2. The second is derived from the natural imperfection of the woman: For hy nature she is more infirm than the man, and more unsuited for her own government and protection. This both the sacred Scriptures and philosophy testify. Women are said to be the weaker vessels, 1 Pet. iii. 7. And Aristotle affirms, that they have indeed the power to determine, but without authority; and that it is the leading quality of the woman to subserve, not to direct. Polit. lib. i. cap. 8.

3. The third is derived from the order of creation. For the woman was created after the man, out of the man, and for the man. But the end for which any thing exists, is better and more noble than the thing itself. This is urged by the Apostle, 1 Cor. xi. 8,9.

4. The fourth is derived from the transgression of the woman. For she being seduced, violated the Divine command, and allured her husband into a participation of her transgression : Now it is just, that from thenceforward the wife should hearken to her husband, because the husband was ruined by hearkening to the wife. The Apostle makes use of this argument, 1 Tim. ii. 14.

6. The fifth is derived from the disadvantage of refusing this subjection, and disturbing the Divine ordination. For as in physical things, the disturbance of natural order yields many and great disadvantages, storms, floods, and earthquakes; so by the order of the due subjection of the wife towards her husband being disturbed, brawlings and clamours are heard in the house, like thunder; their bosoms are shaken by fear and mutual suspicions, as by earthquakes ; in fine, their whole life is overwhelmed with miseries and tears, as with inundations. It would be easy to bring in more reasons; but we shall be content with these.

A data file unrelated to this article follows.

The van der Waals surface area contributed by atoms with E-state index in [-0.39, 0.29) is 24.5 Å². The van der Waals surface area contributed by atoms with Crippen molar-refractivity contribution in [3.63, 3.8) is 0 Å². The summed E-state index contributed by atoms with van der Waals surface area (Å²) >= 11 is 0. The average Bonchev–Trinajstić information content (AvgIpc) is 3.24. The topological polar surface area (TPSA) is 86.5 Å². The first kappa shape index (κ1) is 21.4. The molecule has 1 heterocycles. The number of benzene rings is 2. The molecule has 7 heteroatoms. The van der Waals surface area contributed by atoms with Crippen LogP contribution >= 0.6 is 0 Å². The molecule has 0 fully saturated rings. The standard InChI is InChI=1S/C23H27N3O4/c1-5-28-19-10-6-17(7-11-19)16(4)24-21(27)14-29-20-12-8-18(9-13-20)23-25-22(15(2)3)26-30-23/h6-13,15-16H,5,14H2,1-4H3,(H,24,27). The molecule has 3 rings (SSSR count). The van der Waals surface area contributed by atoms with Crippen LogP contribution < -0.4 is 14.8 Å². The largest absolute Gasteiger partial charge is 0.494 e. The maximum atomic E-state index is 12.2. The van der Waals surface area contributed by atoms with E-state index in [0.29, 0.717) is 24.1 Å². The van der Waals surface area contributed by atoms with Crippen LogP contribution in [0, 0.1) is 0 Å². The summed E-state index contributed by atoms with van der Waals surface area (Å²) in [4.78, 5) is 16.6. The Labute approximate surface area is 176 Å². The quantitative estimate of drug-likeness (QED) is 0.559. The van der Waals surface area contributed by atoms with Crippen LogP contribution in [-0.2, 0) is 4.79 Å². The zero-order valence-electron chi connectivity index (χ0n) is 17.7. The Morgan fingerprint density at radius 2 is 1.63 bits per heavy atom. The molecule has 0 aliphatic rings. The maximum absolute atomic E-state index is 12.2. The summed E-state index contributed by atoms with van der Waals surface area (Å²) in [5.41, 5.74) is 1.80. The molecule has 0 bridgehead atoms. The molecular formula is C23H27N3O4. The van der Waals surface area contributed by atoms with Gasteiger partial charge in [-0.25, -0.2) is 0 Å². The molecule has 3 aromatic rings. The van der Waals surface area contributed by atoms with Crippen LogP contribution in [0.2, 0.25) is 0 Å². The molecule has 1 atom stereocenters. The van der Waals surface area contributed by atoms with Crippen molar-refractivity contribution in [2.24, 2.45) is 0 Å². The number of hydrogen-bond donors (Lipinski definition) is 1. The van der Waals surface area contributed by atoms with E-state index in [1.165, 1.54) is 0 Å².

4, It now remains to shew, in the last place, the usual hindrances to this subjection, and in the way of advice lay down, not all, but some of the principal of those things which ought to be avoided.

1. The first is pride: which makes the wife think highly of herself and all things belonging to her, as her figure, her prudence, her family ; on the other hand, to despise and disesteem her husband, as unworthy to command such a woman. To obviate this evil; 1. Let her remember, that the dignity of her husband and her own inferiority is not to be estimated from virtues, figure, nobility, or riches; but from the Divine ordination alone : The authority of the husband, and the subjection of the wife, is founded in this, which neither ought nor can be abrogated or changed from such accidental causes. 2. Let her also consider; that it is the veriest proof of folly and vanity, to presume upon her own worth and prudence : for all those things which are easily inflated are empty. 3. Lastly, let her also understand ; that this motion of pride proceeds from the devil, who, as he incited Eve to eat that fruit forbidden by God by infusing this poison ; so, by instilling the same poison into the daughters of Eve, he daily tampers with them to throw off the subjection prescribed by God.